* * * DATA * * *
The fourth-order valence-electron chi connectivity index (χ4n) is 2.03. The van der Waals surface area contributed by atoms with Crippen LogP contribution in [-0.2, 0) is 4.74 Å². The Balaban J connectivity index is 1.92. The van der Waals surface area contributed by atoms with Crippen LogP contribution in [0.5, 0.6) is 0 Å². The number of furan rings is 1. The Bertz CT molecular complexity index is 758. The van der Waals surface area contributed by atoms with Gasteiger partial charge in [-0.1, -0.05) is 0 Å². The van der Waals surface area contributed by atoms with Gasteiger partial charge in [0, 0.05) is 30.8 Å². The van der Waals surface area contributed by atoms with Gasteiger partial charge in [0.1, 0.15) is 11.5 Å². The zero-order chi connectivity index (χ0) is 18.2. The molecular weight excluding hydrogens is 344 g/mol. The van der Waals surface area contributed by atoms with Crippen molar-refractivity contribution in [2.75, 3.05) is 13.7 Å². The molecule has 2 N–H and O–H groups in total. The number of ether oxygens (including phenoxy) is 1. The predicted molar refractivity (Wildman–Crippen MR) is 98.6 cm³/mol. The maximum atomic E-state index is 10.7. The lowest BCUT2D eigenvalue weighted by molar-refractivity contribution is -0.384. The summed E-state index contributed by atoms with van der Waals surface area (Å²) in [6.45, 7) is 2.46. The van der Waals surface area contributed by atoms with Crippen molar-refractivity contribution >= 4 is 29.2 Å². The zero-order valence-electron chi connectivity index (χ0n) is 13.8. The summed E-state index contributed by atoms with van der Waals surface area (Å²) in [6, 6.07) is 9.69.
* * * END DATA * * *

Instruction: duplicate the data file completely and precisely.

The fourth-order valence-electron chi connectivity index (χ4n) is 2.03. The van der Waals surface area contributed by atoms with Crippen LogP contribution in [-0.2, 0) is 4.74 Å². The Balaban J connectivity index is 1.92. The van der Waals surface area contributed by atoms with Crippen LogP contribution in [0.5, 0.6) is 0 Å². The number of furan rings is 1. The Bertz CT molecular complexity index is 758. The van der Waals surface area contributed by atoms with Gasteiger partial charge in [-0.1, -0.05) is 0 Å². The van der Waals surface area contributed by atoms with Gasteiger partial charge in [0, 0.05) is 30.8 Å². The van der Waals surface area contributed by atoms with Gasteiger partial charge in [0.1, 0.15) is 11.5 Å². The zero-order chi connectivity index (χ0) is 18.2. The molecular weight excluding hydrogens is 344 g/mol. The van der Waals surface area contributed by atoms with Crippen molar-refractivity contribution in [2.75, 3.05) is 13.7 Å². The molecule has 2 N–H and O–H groups in total. The number of ether oxygens (including phenoxy) is 1. The predicted molar refractivity (Wildman–Crippen MR) is 98.6 cm³/mol. The maximum atomic E-state index is 10.7. The lowest BCUT2D eigenvalue weighted by molar-refractivity contribution is -0.384. The summed E-state index contributed by atoms with van der Waals surface area (Å²) in [6.45, 7) is 2.46. The van der Waals surface area contributed by atoms with Crippen molar-refractivity contribution >= 4 is 29.2 Å². The zero-order valence-electron chi connectivity index (χ0n) is 13.8. The summed E-state index contributed by atoms with van der Waals surface area (Å²) in [6, 6.07) is 9.69.